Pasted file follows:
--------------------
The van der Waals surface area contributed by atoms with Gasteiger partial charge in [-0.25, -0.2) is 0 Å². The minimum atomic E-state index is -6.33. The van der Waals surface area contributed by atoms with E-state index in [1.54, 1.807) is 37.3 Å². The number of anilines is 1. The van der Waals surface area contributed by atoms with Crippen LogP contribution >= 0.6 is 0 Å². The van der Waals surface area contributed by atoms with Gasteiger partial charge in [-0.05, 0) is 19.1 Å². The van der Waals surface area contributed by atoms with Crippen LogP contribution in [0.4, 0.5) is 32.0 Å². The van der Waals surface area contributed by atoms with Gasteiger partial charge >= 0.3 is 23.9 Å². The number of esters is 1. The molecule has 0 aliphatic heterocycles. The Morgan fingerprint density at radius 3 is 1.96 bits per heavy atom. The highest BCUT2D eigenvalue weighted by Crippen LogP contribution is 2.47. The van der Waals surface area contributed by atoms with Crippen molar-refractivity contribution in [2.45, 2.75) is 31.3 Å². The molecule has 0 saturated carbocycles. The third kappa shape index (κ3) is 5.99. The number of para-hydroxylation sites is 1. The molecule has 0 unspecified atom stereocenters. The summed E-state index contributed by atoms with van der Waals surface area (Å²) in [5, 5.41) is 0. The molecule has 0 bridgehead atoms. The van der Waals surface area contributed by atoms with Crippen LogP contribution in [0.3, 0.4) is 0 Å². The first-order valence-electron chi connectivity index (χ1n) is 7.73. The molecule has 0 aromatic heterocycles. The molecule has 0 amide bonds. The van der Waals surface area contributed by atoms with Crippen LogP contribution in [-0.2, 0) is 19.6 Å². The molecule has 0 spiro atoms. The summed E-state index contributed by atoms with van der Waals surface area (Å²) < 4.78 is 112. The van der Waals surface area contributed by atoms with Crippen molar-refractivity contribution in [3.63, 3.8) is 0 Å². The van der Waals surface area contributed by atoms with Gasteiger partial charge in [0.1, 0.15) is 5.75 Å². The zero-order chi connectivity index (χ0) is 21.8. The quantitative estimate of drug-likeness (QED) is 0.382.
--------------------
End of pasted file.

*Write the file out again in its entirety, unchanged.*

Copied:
The van der Waals surface area contributed by atoms with Gasteiger partial charge in [-0.25, -0.2) is 0 Å². The minimum atomic E-state index is -6.33. The van der Waals surface area contributed by atoms with E-state index in [1.54, 1.807) is 37.3 Å². The number of anilines is 1. The van der Waals surface area contributed by atoms with Crippen LogP contribution >= 0.6 is 0 Å². The van der Waals surface area contributed by atoms with Gasteiger partial charge in [-0.05, 0) is 19.1 Å². The van der Waals surface area contributed by atoms with Crippen LogP contribution in [0.4, 0.5) is 32.0 Å². The van der Waals surface area contributed by atoms with Gasteiger partial charge >= 0.3 is 23.9 Å². The number of esters is 1. The molecule has 0 aliphatic heterocycles. The Morgan fingerprint density at radius 3 is 1.96 bits per heavy atom. The highest BCUT2D eigenvalue weighted by Crippen LogP contribution is 2.47. The van der Waals surface area contributed by atoms with Crippen molar-refractivity contribution in [2.45, 2.75) is 31.3 Å². The molecule has 0 saturated carbocycles. The third kappa shape index (κ3) is 5.99. The number of para-hydroxylation sites is 1. The molecule has 0 unspecified atom stereocenters. The summed E-state index contributed by atoms with van der Waals surface area (Å²) in [5, 5.41) is 0. The molecule has 0 bridgehead atoms. The van der Waals surface area contributed by atoms with Crippen LogP contribution in [0.3, 0.4) is 0 Å². The first-order valence-electron chi connectivity index (χ1n) is 7.73. The molecule has 0 aromatic heterocycles. The molecule has 0 amide bonds. The van der Waals surface area contributed by atoms with Crippen LogP contribution in [-0.2, 0) is 19.6 Å². The molecule has 0 spiro atoms. The summed E-state index contributed by atoms with van der Waals surface area (Å²) < 4.78 is 112. The van der Waals surface area contributed by atoms with Crippen molar-refractivity contribution in [3.63, 3.8) is 0 Å². The van der Waals surface area contributed by atoms with Gasteiger partial charge in [0.1, 0.15) is 5.75 Å². The zero-order chi connectivity index (χ0) is 21.8. The quantitative estimate of drug-likeness (QED) is 0.382.